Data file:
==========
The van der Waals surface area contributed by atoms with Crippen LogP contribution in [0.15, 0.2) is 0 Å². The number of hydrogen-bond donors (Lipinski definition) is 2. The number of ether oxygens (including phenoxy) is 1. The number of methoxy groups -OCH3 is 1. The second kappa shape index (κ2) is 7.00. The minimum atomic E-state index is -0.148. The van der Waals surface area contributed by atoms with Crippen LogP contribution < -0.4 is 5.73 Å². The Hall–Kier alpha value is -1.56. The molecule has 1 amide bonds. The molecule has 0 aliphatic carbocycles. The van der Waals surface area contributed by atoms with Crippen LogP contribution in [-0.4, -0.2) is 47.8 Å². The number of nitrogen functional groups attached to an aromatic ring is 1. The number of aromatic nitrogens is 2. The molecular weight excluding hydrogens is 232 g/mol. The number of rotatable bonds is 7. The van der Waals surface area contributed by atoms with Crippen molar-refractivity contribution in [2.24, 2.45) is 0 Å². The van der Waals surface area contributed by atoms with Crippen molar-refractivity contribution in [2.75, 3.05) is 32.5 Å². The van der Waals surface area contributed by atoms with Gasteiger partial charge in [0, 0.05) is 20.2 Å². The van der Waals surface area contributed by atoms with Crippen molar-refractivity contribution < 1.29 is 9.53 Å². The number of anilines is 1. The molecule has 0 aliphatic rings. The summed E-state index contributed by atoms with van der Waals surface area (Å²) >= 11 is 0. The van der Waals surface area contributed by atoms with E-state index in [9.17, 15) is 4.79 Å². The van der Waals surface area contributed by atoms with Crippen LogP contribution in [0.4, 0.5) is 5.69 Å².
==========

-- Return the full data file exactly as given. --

The van der Waals surface area contributed by atoms with Crippen LogP contribution in [0.15, 0.2) is 0 Å². The number of hydrogen-bond donors (Lipinski definition) is 2. The number of ether oxygens (including phenoxy) is 1. The number of methoxy groups -OCH3 is 1. The second kappa shape index (κ2) is 7.00. The minimum atomic E-state index is -0.148. The van der Waals surface area contributed by atoms with Crippen LogP contribution < -0.4 is 5.73 Å². The Hall–Kier alpha value is -1.56. The molecule has 1 amide bonds. The molecule has 0 aliphatic carbocycles. The van der Waals surface area contributed by atoms with Crippen LogP contribution in [-0.4, -0.2) is 47.8 Å². The number of nitrogen functional groups attached to an aromatic ring is 1. The number of aromatic nitrogens is 2. The molecular weight excluding hydrogens is 232 g/mol. The number of rotatable bonds is 7. The van der Waals surface area contributed by atoms with Crippen molar-refractivity contribution in [2.24, 2.45) is 0 Å². The van der Waals surface area contributed by atoms with Crippen molar-refractivity contribution in [2.75, 3.05) is 32.5 Å². The van der Waals surface area contributed by atoms with Gasteiger partial charge in [0, 0.05) is 20.2 Å². The van der Waals surface area contributed by atoms with Crippen molar-refractivity contribution < 1.29 is 9.53 Å². The number of anilines is 1. The molecule has 0 aliphatic rings. The summed E-state index contributed by atoms with van der Waals surface area (Å²) >= 11 is 0. The van der Waals surface area contributed by atoms with E-state index in [9.17, 15) is 4.79 Å². The van der Waals surface area contributed by atoms with Crippen LogP contribution in [0.4, 0.5) is 5.69 Å².